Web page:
Updated: 8:47 AM PDT, March 24, 2021
Remember that porcelain white bowl with the cobalt-blue floral design that was purchased at a Connecticut yard sale for $35? In case you were following, that charming little bowl happened to be a rare find that dates back to the Yongle Emperor, the third ruler of the Ming Dynasty, and sold at a Sotheby’s auction for a staggering $721,800 last week, according to a report.
One of only seven such bowls is known to exist in the world, the rarity was among a variety of Chinese works of art sold by Sotheby’s as part of its Asia Week events. The names of the seller and buyer were not disclosed, the Associated Press reported.
The bowl was first discovered when an antiques enthusiast stumbled upon it at a yard sale in the New Haven area last year. With its ornate design and shape, the buyer knew that it could be something special. The individual sent the photo to Sotheby’s, which had an auction specialist assess it, according to a report.
During the evaluation, Sotheby’s confirmed that the bowl was from the 1400s. The bowl was very smooth to the touch, its glaze was silky and the color and designs were distinctive of the period, according to the art specialist, the AP reported.
“The style of painting, the shape of the bowl, even just the color of the blue is quite characteristic of that early, early 15th-century period of porcelain,”said Angela McAteer, Sotheby’s senior vice president and head of its Chinese Works of Art Department.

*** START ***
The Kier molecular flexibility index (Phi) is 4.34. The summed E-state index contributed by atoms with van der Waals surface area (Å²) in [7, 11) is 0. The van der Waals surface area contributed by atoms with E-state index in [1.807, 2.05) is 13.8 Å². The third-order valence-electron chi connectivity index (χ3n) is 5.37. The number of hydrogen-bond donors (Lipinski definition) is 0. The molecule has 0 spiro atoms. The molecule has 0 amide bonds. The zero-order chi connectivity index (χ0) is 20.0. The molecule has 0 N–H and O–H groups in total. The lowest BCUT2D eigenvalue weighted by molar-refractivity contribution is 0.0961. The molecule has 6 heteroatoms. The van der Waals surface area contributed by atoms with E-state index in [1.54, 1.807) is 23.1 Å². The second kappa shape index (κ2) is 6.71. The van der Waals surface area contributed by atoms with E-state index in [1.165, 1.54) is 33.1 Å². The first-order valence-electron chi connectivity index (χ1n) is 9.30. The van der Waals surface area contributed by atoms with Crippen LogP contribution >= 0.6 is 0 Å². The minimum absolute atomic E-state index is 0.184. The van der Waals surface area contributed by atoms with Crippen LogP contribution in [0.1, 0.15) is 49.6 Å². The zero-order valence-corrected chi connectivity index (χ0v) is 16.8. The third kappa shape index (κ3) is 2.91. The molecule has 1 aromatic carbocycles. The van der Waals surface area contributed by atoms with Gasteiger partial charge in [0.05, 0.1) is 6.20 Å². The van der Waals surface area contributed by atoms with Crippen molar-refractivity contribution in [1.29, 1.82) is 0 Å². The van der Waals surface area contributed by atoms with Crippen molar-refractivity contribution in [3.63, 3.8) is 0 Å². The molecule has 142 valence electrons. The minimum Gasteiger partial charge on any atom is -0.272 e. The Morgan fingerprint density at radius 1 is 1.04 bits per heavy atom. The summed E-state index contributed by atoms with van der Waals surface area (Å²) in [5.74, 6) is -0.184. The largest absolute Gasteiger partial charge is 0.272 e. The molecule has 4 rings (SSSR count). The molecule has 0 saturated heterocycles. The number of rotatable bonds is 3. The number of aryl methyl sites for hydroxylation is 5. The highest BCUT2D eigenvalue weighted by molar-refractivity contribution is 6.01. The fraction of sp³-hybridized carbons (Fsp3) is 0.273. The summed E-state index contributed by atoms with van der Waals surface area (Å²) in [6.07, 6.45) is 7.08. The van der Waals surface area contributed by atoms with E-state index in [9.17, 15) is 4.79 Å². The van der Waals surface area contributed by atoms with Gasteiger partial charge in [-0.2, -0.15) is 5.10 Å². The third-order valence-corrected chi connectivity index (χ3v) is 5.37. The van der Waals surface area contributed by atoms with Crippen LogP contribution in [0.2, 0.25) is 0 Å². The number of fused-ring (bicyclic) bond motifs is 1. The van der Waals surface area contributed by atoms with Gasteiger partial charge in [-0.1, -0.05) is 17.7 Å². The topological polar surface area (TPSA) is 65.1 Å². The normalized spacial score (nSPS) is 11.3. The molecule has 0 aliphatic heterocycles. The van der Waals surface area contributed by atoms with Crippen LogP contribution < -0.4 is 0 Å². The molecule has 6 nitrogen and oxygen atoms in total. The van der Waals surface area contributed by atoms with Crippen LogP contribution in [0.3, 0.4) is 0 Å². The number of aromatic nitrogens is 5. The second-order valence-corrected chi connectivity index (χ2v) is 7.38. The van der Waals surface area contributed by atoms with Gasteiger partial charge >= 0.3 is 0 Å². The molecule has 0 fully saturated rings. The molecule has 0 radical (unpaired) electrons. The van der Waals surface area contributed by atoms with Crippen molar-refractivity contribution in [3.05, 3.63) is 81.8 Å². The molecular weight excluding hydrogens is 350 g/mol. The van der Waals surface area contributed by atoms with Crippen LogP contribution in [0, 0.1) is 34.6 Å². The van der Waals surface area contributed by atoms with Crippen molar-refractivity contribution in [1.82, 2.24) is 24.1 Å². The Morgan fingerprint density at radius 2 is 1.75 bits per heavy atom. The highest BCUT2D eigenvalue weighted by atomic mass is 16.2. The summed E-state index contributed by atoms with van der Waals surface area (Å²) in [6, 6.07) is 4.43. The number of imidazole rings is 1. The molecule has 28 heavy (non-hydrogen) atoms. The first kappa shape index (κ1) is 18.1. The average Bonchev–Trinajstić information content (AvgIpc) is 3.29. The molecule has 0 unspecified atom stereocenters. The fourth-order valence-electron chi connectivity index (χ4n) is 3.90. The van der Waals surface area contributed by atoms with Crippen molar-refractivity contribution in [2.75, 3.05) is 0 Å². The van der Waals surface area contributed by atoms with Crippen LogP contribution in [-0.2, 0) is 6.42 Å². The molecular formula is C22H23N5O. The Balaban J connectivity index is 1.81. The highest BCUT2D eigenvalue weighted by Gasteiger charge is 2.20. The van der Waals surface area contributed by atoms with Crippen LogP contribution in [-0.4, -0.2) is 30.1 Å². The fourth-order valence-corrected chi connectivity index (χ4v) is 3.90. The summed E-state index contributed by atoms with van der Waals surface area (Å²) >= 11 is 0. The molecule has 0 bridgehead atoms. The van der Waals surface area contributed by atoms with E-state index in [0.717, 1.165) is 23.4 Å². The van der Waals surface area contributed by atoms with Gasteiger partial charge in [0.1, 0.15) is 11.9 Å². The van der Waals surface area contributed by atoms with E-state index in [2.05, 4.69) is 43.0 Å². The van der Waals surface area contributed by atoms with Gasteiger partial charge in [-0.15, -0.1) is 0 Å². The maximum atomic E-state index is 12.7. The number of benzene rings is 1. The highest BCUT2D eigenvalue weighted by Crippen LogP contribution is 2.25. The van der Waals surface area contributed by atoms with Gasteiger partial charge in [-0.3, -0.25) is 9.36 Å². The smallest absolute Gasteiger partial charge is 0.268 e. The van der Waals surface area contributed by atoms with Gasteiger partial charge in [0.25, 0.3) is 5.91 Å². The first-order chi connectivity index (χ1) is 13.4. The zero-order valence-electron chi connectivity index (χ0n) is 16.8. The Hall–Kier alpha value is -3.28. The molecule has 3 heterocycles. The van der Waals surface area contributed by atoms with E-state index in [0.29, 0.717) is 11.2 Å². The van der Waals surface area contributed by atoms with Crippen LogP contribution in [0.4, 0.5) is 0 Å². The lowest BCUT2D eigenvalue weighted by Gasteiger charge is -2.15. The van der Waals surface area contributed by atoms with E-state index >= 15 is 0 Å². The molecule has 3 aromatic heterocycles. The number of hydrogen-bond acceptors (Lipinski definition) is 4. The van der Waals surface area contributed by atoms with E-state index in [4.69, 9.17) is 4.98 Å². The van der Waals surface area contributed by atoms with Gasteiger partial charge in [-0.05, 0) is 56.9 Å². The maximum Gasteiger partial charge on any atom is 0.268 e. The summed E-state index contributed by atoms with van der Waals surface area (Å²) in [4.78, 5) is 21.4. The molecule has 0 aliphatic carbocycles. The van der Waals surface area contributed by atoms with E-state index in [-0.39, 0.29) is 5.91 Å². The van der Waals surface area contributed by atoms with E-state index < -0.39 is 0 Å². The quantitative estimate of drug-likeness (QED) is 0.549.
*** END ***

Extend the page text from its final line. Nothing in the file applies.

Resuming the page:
Sotheby’s had estimated the value of the artifact at $300,000 to $500,000. Last week’s auction garnered 15 bids, starting at $200,000 from someone online and ending at $580,000 from another person bidding by phone. The official purchase price, including various fees, was $721,800, a report said.
The bowl was made in the shape of a lotus bud or chicken heart. The inside is decorated with a medallion at the bottom and a quatrefoil motif surrounded by flowers. The outside includes four blossoms of lotus, peony, chrysanthemum and pomegranate flower. There are also intricate patterns at the top of both the outside and inside, according to the auction house. Sotheby’s stated that the other six bowls are in museums in Taiwan, Tehran, Taipei, London and Iran. None are located in museums in the United States.
Sotheby’s details the history behind the ornate find. The bowl was made for the Yongle court, which was known to have ushered in a new style to the porcelain kilns in the city of Jingdezhen, in Jiangxi region of China.
McAteer described how she felt about the exceptional 15th-century treasure. “It epitomizes the incredible, once-in-a-lifetime discovery stories that we dream about as specialists in the Chinese Art field,” she said in a statement.